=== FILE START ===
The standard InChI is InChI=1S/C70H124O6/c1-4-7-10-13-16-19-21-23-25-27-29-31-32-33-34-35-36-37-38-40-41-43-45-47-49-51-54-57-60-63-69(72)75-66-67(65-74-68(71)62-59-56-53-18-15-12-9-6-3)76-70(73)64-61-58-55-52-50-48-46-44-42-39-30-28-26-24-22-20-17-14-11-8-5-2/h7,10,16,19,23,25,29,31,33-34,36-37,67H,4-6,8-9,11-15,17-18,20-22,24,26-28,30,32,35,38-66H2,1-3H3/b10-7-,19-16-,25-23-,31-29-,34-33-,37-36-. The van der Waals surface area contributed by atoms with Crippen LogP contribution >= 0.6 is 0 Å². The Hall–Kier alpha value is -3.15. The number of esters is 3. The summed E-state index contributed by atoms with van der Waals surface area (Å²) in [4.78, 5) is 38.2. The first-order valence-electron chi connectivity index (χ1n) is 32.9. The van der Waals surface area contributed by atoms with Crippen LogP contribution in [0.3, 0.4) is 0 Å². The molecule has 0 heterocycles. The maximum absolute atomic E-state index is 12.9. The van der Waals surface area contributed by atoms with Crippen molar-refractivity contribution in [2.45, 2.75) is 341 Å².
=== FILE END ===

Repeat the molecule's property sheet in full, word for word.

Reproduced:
The standard InChI is InChI=1S/C70H124O6/c1-4-7-10-13-16-19-21-23-25-27-29-31-32-33-34-35-36-37-38-40-41-43-45-47-49-51-54-57-60-63-69(72)75-66-67(65-74-68(71)62-59-56-53-18-15-12-9-6-3)76-70(73)64-61-58-55-52-50-48-46-44-42-39-30-28-26-24-22-20-17-14-11-8-5-2/h7,10,16,19,23,25,29,31,33-34,36-37,67H,4-6,8-9,11-15,17-18,20-22,24,26-28,30,32,35,38-66H2,1-3H3/b10-7-,19-16-,25-23-,31-29-,34-33-,37-36-. The van der Waals surface area contributed by atoms with Crippen LogP contribution >= 0.6 is 0 Å². The Hall–Kier alpha value is -3.15. The number of esters is 3. The summed E-state index contributed by atoms with van der Waals surface area (Å²) in [4.78, 5) is 38.2. The first-order valence-electron chi connectivity index (χ1n) is 32.9. The van der Waals surface area contributed by atoms with Crippen LogP contribution in [0.3, 0.4) is 0 Å². The molecule has 0 heterocycles. The maximum absolute atomic E-state index is 12.9. The van der Waals surface area contributed by atoms with Crippen molar-refractivity contribution in [2.45, 2.75) is 341 Å².